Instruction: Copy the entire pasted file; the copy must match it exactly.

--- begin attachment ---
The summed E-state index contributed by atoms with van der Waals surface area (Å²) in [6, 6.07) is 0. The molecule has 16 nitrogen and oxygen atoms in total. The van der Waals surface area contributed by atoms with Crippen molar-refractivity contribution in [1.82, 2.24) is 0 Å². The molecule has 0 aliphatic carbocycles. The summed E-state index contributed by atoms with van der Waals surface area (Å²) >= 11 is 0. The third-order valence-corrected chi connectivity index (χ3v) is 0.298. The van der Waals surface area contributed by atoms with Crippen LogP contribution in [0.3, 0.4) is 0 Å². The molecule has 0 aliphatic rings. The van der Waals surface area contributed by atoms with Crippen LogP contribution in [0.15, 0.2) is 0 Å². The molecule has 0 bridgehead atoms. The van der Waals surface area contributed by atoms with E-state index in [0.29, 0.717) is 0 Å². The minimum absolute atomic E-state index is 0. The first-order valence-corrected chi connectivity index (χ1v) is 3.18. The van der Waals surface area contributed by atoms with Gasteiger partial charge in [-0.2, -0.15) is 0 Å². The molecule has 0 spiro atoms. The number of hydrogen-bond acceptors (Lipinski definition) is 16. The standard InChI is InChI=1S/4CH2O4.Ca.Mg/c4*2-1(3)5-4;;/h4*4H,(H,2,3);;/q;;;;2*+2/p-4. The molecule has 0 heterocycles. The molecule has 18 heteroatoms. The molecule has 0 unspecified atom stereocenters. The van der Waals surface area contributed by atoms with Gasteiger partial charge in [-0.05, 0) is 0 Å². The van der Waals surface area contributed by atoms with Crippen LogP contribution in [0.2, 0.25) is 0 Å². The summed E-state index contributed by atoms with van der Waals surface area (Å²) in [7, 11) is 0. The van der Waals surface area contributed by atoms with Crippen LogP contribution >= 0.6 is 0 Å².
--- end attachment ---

The summed E-state index contributed by atoms with van der Waals surface area (Å²) in [6, 6.07) is 0. The molecule has 16 nitrogen and oxygen atoms in total. The van der Waals surface area contributed by atoms with Crippen molar-refractivity contribution in [1.82, 2.24) is 0 Å². The molecule has 0 aliphatic carbocycles. The summed E-state index contributed by atoms with van der Waals surface area (Å²) >= 11 is 0. The third-order valence-corrected chi connectivity index (χ3v) is 0.298. The van der Waals surface area contributed by atoms with Crippen LogP contribution in [0.3, 0.4) is 0 Å². The molecule has 0 aliphatic rings. The van der Waals surface area contributed by atoms with Crippen LogP contribution in [0.15, 0.2) is 0 Å². The molecule has 0 bridgehead atoms. The van der Waals surface area contributed by atoms with E-state index in [0.29, 0.717) is 0 Å². The minimum absolute atomic E-state index is 0. The first-order valence-corrected chi connectivity index (χ1v) is 3.18. The van der Waals surface area contributed by atoms with Gasteiger partial charge in [-0.2, -0.15) is 0 Å². The molecule has 0 spiro atoms. The number of hydrogen-bond acceptors (Lipinski definition) is 16. The standard InChI is InChI=1S/4CH2O4.Ca.Mg/c4*2-1(3)5-4;;/h4*4H,(H,2,3);;/q;;;;2*+2/p-4. The molecule has 0 heterocycles. The molecule has 18 heteroatoms. The molecule has 0 unspecified atom stereocenters. The van der Waals surface area contributed by atoms with Gasteiger partial charge in [-0.05, 0) is 0 Å². The van der Waals surface area contributed by atoms with Crippen LogP contribution in [0.2, 0.25) is 0 Å². The summed E-state index contributed by atoms with van der Waals surface area (Å²) in [7, 11) is 0. The van der Waals surface area contributed by atoms with Crippen LogP contribution >= 0.6 is 0 Å².